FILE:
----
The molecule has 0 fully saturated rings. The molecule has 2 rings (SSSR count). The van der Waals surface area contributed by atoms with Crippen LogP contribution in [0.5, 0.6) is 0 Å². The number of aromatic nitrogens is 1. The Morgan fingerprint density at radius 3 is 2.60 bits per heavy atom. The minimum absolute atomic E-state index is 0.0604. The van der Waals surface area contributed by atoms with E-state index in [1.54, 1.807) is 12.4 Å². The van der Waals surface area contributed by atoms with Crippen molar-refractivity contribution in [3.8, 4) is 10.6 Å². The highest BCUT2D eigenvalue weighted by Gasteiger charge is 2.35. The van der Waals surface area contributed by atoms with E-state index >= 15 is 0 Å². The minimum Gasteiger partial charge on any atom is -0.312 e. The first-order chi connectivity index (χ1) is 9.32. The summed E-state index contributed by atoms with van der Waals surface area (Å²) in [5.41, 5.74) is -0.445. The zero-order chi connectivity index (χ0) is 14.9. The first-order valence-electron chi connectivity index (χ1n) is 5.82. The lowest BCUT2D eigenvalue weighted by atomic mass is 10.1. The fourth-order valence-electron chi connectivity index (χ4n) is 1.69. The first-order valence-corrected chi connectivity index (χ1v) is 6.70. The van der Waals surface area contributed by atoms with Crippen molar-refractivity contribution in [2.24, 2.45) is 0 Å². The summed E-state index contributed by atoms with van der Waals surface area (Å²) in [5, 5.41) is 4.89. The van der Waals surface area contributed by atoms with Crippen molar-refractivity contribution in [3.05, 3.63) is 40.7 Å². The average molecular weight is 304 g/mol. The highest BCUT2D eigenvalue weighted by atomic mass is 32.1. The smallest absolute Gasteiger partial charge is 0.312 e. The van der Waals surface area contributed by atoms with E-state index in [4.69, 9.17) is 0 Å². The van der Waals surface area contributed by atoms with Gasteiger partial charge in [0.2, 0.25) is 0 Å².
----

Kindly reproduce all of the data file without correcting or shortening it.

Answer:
The molecule has 0 fully saturated rings. The molecule has 2 rings (SSSR count). The van der Waals surface area contributed by atoms with Crippen LogP contribution in [0.5, 0.6) is 0 Å². The number of aromatic nitrogens is 1. The Morgan fingerprint density at radius 3 is 2.60 bits per heavy atom. The minimum absolute atomic E-state index is 0.0604. The van der Waals surface area contributed by atoms with E-state index in [1.54, 1.807) is 12.4 Å². The van der Waals surface area contributed by atoms with Crippen molar-refractivity contribution in [3.8, 4) is 10.6 Å². The highest BCUT2D eigenvalue weighted by Gasteiger charge is 2.35. The van der Waals surface area contributed by atoms with E-state index >= 15 is 0 Å². The minimum Gasteiger partial charge on any atom is -0.312 e. The first-order chi connectivity index (χ1) is 9.32. The summed E-state index contributed by atoms with van der Waals surface area (Å²) in [5.41, 5.74) is -0.445. The zero-order chi connectivity index (χ0) is 14.9. The first-order valence-electron chi connectivity index (χ1n) is 5.82. The lowest BCUT2D eigenvalue weighted by atomic mass is 10.1. The fourth-order valence-electron chi connectivity index (χ4n) is 1.69. The first-order valence-corrected chi connectivity index (χ1v) is 6.70. The van der Waals surface area contributed by atoms with Crippen molar-refractivity contribution in [2.24, 2.45) is 0 Å². The summed E-state index contributed by atoms with van der Waals surface area (Å²) in [5, 5.41) is 4.89. The van der Waals surface area contributed by atoms with Crippen molar-refractivity contribution in [3.05, 3.63) is 40.7 Å². The average molecular weight is 304 g/mol. The highest BCUT2D eigenvalue weighted by atomic mass is 32.1. The smallest absolute Gasteiger partial charge is 0.312 e. The van der Waals surface area contributed by atoms with E-state index in [4.69, 9.17) is 0 Å². The van der Waals surface area contributed by atoms with Gasteiger partial charge in [0.2, 0.25) is 0 Å².